- Previously fasted/fed
- Body composition
- Underlying health conditions
- Sleep schedule
- Length of exercise
- Type of exercise
- Food selection
- Time of day
It is difficult to determine how long carb tolerance lasts after exercise, but most people believe it is 3 hours. With 8 hours of sleep, this means that there are 13 hours left in the day when carb tolerance is still effective. This means that people can have 2-4 meals during this time.
Though it’s important to eat according to what you can tolerate, it’s especially important to make sure you’re getting the right balance of nutrients if you want to maintain or change your body composition. If you’re trying to lose fat, for example, you should focus more on proteins and fats, with dense carbs making up less than a quarter of your total meal.
Types of carbs
To put this in perspective, consider the three main types of carb foods:
- Fiber-rich carbs
The foods that are included in this are vegetables, fruits, and legumes. These foods have a high fiber content which makes them take longer to be digested and absorbed. This is beneficial because it helps to control blood sugar and hunger. In addition, these nutrient-rich foods promote health and are “calorie-dilute”.
These foods make up the foundation of a healthy diet and can be eaten at any time.
- Starchy carbs
Carb-dense foods such as quinoa, amaranth, sprouted grain bread, potatoes, yams, acorn squash, oats, sprouted grain pasta, cereals, etc. are not as nutrient-rich as fiber-rich carb foods.
You should consume starchy carbs after exercising, as your muscles will be able to use them efficiently during this time. Try to have them 3 hours or so after working out.
Moderation is key when it comes to portion size. Remember, a serving is typically the size of your fist. This should be a good guide when you’re trying to control how much you’re eating.
If you want to have a small amount of carbs with your dinner, that is perfectly fine as long as it is outside of the 3-hour post-workout window.
Be careful on the slippery slope, 1/4 cup can turn into a big bowl if you add butter, which might mean you overeat and don’t lose any fat 3 weeks later. Do what works for you.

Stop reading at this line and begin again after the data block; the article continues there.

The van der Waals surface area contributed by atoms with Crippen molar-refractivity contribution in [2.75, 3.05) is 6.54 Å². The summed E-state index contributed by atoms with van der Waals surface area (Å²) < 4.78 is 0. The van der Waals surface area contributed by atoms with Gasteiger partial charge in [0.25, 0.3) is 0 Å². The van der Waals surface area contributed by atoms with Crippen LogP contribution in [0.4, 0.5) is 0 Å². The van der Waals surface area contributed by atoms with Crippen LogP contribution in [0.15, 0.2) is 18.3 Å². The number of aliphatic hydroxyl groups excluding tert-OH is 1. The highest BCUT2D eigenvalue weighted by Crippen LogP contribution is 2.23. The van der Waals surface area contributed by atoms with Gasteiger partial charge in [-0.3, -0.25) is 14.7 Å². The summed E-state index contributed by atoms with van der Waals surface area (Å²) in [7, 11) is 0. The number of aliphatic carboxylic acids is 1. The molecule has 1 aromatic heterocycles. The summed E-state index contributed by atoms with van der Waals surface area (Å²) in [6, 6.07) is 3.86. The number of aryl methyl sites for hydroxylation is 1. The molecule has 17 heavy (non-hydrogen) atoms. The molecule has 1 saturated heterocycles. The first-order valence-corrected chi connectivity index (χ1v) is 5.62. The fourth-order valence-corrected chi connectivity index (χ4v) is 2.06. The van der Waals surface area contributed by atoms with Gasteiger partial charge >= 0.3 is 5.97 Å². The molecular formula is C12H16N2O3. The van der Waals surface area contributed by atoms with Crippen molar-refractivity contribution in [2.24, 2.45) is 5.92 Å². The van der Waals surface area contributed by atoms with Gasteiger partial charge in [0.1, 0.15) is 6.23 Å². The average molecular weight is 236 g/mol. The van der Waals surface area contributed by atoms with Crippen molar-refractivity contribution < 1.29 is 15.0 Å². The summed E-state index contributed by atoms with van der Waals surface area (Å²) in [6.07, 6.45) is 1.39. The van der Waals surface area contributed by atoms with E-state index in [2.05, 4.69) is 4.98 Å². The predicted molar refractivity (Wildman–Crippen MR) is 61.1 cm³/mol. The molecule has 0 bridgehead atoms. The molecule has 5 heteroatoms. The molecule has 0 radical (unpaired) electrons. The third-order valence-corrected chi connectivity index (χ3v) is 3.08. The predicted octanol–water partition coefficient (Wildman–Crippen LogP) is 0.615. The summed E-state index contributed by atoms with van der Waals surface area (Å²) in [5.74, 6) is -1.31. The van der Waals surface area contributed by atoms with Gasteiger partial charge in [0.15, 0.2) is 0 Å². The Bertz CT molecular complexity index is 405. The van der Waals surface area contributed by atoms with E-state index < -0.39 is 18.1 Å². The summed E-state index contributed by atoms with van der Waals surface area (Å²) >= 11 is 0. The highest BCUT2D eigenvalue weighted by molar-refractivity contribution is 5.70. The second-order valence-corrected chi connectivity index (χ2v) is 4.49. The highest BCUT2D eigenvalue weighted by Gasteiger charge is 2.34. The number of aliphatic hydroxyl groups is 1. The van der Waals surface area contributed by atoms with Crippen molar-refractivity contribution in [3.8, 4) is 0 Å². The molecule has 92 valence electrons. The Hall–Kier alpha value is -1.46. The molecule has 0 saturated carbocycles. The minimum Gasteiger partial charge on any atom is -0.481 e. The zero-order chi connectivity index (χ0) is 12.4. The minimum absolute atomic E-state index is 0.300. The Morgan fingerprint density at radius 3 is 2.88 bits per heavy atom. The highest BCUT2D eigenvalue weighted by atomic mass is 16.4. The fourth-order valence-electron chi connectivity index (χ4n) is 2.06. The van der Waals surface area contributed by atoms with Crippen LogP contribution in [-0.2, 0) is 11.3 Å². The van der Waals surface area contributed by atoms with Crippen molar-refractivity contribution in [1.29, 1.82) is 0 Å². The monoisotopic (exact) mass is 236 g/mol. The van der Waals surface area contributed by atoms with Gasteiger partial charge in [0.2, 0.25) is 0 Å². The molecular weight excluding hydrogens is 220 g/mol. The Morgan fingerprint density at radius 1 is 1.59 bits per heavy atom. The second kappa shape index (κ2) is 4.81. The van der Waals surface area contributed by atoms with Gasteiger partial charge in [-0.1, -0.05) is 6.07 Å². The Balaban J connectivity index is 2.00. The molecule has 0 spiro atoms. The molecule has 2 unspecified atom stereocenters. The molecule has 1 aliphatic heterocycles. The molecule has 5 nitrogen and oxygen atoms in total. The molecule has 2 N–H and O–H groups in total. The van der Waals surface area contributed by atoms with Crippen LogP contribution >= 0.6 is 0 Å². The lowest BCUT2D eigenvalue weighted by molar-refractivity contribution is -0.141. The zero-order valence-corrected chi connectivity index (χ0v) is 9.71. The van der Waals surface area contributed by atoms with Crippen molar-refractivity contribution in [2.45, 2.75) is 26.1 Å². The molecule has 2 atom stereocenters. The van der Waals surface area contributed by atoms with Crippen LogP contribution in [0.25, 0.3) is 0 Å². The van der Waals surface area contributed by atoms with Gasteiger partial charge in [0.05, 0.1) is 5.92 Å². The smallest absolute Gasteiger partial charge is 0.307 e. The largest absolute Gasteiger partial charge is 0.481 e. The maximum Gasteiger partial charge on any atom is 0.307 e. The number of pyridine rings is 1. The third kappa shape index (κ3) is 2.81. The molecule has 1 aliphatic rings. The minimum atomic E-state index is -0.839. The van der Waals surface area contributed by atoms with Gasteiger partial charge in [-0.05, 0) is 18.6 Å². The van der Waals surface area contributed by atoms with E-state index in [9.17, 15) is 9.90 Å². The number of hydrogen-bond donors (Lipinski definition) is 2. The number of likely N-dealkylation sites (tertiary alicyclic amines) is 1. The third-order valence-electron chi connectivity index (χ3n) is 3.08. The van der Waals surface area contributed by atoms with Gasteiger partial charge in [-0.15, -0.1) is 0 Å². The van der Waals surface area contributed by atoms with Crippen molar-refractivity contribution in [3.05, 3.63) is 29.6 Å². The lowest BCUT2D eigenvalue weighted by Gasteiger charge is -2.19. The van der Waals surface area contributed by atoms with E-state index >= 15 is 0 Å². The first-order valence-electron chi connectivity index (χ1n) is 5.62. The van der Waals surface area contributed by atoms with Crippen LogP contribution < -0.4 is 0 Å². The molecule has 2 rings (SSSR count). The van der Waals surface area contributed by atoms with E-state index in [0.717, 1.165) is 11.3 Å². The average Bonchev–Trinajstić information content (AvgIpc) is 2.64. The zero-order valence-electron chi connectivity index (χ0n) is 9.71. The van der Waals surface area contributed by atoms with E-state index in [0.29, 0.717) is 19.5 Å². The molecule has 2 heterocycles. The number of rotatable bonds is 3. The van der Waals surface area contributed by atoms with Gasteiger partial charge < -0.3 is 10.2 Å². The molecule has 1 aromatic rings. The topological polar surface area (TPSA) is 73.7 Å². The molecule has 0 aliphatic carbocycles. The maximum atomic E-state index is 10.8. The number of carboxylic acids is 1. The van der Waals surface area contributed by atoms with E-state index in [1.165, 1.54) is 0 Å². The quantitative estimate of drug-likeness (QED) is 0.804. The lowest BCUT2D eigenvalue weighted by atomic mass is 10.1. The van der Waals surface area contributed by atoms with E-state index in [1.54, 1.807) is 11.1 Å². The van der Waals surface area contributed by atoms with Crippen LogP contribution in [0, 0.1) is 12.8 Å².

- Refined sugary carbs
The types of foods that are generally unhealthy and do not provide many nutrients are often consumed by American youth. These foods are often high in calories but do not have many other health benefits.
Nonetheless, consuming them while working out and directly afterwards may give your body a quick energy boost and help it to recover faster.
Even if you are trying to lose weight, you should still consider the health benefits of the food you are eating. What other substances are in the food that could be beneficial to your health?
You can eat refined sugary foods, but you should also eat nutrient-dense foods like dates, raisins, figs, and nutrition bars. Just because you exercised doesn’t mean you can eat as many refined sugary foods as you want.
Eat sugary carbs rarely, and only after exercise.
How to Use Nutrient Timing to Your Advantage
You can improve your body’s use of protein by splitting the amount you consume evenly among all your meals. This is because your body can only use a limited amount of protein for muscle growth, so spreading it out helps your body make better use of it.
If you want to split your protein evenly, divide it across all your meals. If that doesn’t work with your macros, try increasing your protein consumption after workouts and at your last evening meal. Higher protein after workouts can help create a positive net protein balance. Increasing protein at regular meals can help you feel fuller. This is especially powerful during cuts when hunger increases because of caloric deficits.
Consuming most of your calories around times when you work out, or when you’re very hungry, will help you avoid over-eating.
Here is how we can look at meal timing to optimize workouts: